Writ Large

Writ Large, "Camp Mezzanine"

Isolated as Missoula is, local bands are free to come up with unusual combinations of sounds without any pressure to fit in. If it works, it works, and you'll want to see them the next time you have a chance.

Writ Large, a rather large Missoula band, has some novel things going for them that have made them fun to catch live. For one: the sibling vocalists Kenneth and Bente Grinde can sing harmonies in a classic folk style. Second: the band has taste for the offbeat — think funk grooves and a general sense of oddball approachable-ness in the Talking Heads style.

Their debut album, "Camp Mezzanine," out on Bandcamp this week, sneaks in at the end of the year as one of the best local releases of 2019, filled with left-field ideas alongside unabashedly pretty ones.

The band is not small by the usual standards of Missoula groups, where four-pieces are still typical. The full credits on the record are Drew Fetherolf (guitar), Bente Grinde (vocals, Rhodes keyboard), Ken Grinde (vocals, tambourine, acoustic guitar), Dylan Ritter (guitar), David Riley (drums, percussion), Matt Riley (bass), Jesse Brenneman (synthesizer), and Misha on vocals.

That should rightly give you the impression that there's a lot going on during the nine songs that zip by in about half an hour. In the first three tracks alone, you'll hear extroverted, skronky funk ("Deeper"), an indie rock version of cowboy doo-wop ("Blue Dog"), and a surf-influenced groove ("Grooje").

That latter track, while spacious, has interwoven guitar and vocal lines arranged to match the island vibe and ocean sound effects.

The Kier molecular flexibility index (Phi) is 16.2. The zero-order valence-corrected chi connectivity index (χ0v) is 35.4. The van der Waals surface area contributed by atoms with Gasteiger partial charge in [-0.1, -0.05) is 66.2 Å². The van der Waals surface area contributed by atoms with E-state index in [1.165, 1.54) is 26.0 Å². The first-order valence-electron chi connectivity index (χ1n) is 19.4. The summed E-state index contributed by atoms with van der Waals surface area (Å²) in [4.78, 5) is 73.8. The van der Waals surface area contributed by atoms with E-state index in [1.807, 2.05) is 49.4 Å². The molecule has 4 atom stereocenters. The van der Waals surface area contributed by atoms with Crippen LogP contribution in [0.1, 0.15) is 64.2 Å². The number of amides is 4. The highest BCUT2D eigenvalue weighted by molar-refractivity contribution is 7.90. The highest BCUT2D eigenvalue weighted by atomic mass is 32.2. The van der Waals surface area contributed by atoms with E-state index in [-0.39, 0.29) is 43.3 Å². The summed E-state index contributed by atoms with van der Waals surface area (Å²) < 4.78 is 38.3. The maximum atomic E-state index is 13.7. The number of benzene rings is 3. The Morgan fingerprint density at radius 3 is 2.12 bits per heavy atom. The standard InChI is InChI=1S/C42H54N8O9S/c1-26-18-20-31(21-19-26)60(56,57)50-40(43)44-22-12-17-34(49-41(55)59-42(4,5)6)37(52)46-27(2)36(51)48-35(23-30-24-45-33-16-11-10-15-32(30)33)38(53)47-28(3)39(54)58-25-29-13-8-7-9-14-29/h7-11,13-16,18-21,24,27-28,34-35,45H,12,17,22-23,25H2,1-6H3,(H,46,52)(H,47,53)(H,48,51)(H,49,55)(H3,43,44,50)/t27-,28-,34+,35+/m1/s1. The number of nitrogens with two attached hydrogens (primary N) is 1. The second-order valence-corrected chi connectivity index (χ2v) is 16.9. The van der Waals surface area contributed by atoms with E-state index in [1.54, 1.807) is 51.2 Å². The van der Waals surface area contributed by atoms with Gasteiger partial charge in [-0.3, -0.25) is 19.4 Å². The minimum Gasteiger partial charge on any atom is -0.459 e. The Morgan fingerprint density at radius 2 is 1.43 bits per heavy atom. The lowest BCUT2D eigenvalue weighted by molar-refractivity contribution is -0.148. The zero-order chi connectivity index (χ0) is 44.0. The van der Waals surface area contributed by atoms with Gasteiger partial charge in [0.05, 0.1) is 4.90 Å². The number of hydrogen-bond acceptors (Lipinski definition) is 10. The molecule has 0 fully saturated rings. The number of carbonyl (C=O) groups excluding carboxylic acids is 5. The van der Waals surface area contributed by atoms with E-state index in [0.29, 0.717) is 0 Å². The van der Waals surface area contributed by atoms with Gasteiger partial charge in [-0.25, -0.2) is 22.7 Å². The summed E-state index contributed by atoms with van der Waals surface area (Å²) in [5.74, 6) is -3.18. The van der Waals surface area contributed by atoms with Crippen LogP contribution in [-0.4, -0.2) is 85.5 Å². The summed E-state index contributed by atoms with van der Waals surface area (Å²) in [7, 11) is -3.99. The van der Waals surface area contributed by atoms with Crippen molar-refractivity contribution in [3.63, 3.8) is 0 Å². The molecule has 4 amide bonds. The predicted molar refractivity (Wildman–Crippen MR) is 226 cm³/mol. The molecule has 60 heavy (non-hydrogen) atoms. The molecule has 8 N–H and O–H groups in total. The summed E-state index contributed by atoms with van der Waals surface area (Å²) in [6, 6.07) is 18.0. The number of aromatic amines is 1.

In the group's slower mode, there's lovely work to be found. "Heatwave" sets Bente and Ken's harmony vocals against a nice soft-rock groove and melancholy lyrics ("it's not always like this/we try love/rain breaks the heatwave"). "Live in the Moment" kicks off with a layered 1980s groove and harmonies about unmooring yourself from a down period. "Camp Mezzanine," a ballad, is the best showcase for Grindes' harmonies — a slow burning track with gradually increasing intensity and tension.

It segues immediately into a groovier uptempo mood that can be found on "Wanderers," where the afrobeat-era Talking Heads atmosphere is the most pronounced, a nice illustration of the vastly different things the group is throwing together without sounding strained. 

For completists, they recorded in Butte at the Len Waters Music Center with members of electronic/improv group Modality, Clark Grant and Ben Weiss, and Weiss mixed it at House of Watts here in town. You can listen to it on BandCamp.com, or watch for upcoming shows in Missoula.